Migrant workers are disproportionately at risk of COVI-19, because of worse access to health care and poor working conditions warns human rights group.
The Group, the Geneva Council for Rights and Liberties, has written to the World Health Organisation (WHO) raising its concerns and urging that action is taken to address the disparity in the way migrant workers are treated.
In the letter to the WHO, they say: “We have looked at several major global sporting and cultural events, which are taking place over the coming 12 months. While many utilise existing facilities, such as the FA Cup, Tour De France and Formula One, a small number require significant new infrastructure such as the Olympics and Expo.
“Tokyo 2020 has already faced substantial criticism over its treatment of migrant workers. Expo 2020, which will take place in the United Arab Emirates, follows a similar pattern of being heavily reliant on migrant labour, but has not been called out for the poor practices and discriminatory treatment of migrant workers.”
The Geneva Council for Rights and Liberties point out that migrant workers in the UAE have few rights and poor access to health care, which is vital to successfully fighting this terrible disease.
They urge the WHO to encourage the United Arab Emirates to take into account the health and safety of the thousands of persons working on the preparation of the facilities for the Expo 2020 in Dubai.
The letter continues, “…responding to the COVID-19 pandemic requires good access to health care, including migrant workers in the Emirate, the majority of whom are from Asian countries, as the risk of a pandemic spreads worldwide.
“Migrant workers in the UAE and elsewhere represent a vulnerable group with limited access to healthcare and poor living conditions including in cramped, overcrowded or substandard accommodation. We believe that they should not be treated differently to other groups and more needs to be done to protect them from the risk of infection from Coronavirus.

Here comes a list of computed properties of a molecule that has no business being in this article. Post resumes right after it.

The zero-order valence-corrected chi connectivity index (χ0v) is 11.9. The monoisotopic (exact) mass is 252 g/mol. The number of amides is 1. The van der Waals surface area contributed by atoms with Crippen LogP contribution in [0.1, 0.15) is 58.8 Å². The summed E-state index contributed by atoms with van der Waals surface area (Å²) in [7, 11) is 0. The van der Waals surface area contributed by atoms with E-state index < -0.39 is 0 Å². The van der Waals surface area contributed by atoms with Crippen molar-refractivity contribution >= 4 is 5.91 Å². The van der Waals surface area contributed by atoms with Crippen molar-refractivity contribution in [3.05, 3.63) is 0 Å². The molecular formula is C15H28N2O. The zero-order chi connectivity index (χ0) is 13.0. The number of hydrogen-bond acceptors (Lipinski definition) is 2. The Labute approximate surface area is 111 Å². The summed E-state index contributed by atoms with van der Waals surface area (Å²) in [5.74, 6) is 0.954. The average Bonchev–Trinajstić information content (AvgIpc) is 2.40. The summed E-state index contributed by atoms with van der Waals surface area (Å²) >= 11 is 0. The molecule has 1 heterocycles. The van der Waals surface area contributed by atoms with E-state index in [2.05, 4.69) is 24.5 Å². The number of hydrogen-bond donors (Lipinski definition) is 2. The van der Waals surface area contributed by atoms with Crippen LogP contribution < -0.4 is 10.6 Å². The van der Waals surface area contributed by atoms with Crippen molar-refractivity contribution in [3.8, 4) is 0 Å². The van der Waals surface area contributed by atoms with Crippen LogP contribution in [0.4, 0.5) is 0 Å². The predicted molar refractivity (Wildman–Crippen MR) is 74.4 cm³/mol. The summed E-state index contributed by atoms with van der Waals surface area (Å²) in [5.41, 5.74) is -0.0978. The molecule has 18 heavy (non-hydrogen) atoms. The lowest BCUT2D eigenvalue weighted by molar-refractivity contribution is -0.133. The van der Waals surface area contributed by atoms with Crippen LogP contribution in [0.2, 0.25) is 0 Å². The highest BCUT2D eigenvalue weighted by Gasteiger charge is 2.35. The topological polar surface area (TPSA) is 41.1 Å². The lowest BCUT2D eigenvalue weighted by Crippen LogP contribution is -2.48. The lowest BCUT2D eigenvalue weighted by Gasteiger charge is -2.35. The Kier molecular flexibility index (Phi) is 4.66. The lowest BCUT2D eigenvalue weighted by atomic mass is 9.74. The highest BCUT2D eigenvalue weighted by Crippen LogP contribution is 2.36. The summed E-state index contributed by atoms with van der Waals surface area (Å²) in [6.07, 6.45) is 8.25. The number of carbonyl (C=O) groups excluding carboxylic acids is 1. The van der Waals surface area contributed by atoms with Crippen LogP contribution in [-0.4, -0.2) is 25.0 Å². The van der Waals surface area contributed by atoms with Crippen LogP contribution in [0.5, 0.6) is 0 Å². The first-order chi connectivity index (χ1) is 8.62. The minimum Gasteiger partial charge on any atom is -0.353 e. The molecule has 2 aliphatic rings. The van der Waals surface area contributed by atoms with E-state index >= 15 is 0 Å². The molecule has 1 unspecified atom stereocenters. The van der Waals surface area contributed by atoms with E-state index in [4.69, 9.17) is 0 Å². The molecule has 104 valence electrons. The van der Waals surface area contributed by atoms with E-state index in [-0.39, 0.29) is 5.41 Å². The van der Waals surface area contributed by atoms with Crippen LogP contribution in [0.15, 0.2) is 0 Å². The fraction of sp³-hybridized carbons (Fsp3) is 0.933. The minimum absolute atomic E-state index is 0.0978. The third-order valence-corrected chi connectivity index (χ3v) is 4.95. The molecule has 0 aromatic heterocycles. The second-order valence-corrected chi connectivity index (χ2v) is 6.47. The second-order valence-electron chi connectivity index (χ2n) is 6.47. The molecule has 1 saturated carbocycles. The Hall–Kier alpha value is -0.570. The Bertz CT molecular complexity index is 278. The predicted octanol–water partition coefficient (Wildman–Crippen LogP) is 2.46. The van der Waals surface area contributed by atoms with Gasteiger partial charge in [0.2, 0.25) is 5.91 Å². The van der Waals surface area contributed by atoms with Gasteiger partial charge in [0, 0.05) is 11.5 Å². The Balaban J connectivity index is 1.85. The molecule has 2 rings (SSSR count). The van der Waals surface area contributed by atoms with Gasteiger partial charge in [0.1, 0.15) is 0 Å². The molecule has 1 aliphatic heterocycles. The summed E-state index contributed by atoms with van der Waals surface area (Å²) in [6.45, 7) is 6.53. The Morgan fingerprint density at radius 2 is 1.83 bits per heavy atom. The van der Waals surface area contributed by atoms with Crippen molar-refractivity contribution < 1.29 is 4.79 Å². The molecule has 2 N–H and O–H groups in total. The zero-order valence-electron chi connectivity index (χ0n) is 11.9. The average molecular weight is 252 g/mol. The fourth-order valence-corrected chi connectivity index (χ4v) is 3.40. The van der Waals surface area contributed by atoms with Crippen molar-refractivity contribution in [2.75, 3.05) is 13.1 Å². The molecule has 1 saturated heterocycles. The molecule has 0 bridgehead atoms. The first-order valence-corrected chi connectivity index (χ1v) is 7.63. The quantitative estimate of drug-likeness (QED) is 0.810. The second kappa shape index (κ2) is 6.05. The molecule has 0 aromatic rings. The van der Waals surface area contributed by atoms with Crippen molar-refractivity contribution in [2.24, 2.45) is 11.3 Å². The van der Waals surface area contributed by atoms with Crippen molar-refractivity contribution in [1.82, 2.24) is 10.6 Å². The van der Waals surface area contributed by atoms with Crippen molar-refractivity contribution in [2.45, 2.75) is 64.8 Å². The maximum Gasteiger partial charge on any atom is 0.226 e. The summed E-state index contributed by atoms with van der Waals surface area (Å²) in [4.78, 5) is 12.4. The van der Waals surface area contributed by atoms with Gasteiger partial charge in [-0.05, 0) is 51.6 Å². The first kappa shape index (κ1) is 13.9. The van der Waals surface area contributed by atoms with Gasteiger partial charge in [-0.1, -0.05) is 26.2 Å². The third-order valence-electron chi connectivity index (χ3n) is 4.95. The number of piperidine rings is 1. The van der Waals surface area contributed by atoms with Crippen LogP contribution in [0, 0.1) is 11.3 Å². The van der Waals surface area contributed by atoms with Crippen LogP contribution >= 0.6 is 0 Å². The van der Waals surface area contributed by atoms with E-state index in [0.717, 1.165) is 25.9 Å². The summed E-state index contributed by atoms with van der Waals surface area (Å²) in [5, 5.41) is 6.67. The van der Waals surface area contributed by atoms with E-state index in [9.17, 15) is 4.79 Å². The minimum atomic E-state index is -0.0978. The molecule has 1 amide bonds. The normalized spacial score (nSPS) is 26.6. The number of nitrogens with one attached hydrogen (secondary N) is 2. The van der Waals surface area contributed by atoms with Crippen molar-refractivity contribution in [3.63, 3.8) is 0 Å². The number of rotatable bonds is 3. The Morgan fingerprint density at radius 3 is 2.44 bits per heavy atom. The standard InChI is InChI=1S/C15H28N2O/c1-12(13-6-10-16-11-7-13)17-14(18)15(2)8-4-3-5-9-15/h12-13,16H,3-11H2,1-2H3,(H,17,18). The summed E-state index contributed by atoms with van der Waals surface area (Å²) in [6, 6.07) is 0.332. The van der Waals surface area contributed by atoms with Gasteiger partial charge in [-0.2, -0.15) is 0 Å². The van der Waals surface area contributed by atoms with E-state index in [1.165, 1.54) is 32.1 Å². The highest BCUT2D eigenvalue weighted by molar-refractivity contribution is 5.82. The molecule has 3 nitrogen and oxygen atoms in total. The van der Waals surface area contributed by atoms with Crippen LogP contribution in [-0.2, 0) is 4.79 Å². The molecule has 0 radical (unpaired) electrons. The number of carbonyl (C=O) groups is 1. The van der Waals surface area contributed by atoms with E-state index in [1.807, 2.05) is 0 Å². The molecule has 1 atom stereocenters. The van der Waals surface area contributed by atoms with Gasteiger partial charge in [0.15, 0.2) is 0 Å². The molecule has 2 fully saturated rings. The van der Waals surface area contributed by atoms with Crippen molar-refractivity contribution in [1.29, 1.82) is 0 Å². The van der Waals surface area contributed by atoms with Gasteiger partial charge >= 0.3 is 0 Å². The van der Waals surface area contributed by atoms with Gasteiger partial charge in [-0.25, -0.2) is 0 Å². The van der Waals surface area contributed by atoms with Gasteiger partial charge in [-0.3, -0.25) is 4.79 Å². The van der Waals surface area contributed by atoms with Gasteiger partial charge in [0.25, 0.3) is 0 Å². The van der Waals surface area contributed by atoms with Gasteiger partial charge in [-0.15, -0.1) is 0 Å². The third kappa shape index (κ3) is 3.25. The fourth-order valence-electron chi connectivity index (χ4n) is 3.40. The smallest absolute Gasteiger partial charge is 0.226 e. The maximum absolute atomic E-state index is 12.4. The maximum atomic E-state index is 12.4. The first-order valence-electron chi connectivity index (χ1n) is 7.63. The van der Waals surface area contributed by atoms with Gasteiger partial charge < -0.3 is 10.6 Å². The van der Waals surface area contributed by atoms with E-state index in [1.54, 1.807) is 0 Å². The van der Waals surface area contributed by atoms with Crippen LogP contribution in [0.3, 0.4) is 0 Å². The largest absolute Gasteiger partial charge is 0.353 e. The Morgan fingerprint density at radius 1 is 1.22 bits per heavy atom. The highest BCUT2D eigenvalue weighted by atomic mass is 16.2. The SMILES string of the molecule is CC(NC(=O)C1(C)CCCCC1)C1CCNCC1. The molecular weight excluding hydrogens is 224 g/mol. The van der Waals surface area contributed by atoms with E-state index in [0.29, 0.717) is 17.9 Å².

“This will require urgent action to stop the ongoing work, especially when it takes place in overcrowded complexes where the infection is easily spread.”
The Group also calls for effective monitoring and screening of workers moving between countries or between jobs.
“If workers are forced to move location, region or country for financial or health care reasons, this is likely to mitigate against global efforts to stop the spread of the Coronavirus.”
The Geneva Council reviewed statements issued about particular events, whether the organisers were considering, or had taken measure relating to Coronavirus and reports about the conditions of migrant workers.
Earlier today the Prime Minister of Japan, confirmed that the Tokyo Olympics have been postponed for 12 months.
Expo 2020 Dubai, issued such a statement last Wednesday, after a meeting with participating countries to consult on the impact of the Coronavirus on their preparations without including any indication of measures taken to protect workers or stop construction work temporarily.
The UAE is working on the construction of a site that extends over an area of 4.4 square kilometres, as the headquarters of the Expo, in which 192 countries will participate, to be opened on 20 October 2020 and continue until 10 April 2021.
Work continues at the facilities of the Expo, even though the UAE witnessed two deaths from the Coronavirus, in addition to 14 cases of the epidemic, which prompted the state to take extensive precautionary measures to stop government institutions being disrupted and to prevent travel, but the measures taken did not include workers and the construction sector that depends on foreign arrivals.
The Geneva Council reiterates that respect for human rights in accordance with international standards such as the “United Nations Guiding Principles on Business and Human Rights” obliges the UAE to take immediate measures regarding worker protection.
Moreover, the UAE has a poor record regarding workers’ rights, as migrant construction workers face exploitation, and the state adopts a sponsorship system that links migrant workers to their employers and can be tried for “absconding” and punished with fines, imprisonment, and deportation if they leave the employer. Despite some positive reforms of the labour laws that the UAE has undertaken in recent years, foreign workers still face dangerous working conditions and failure to ensure their safety and prevent them from forming unions to claim their rights.
The Geneva Council for Rights and Liberties stressed that the UAE must ensure that human rights remain at the core of measures to prevent coronavirus without discrimination, foremost among which is the safety of low-wage migrant workers who are at high risk of forced labour.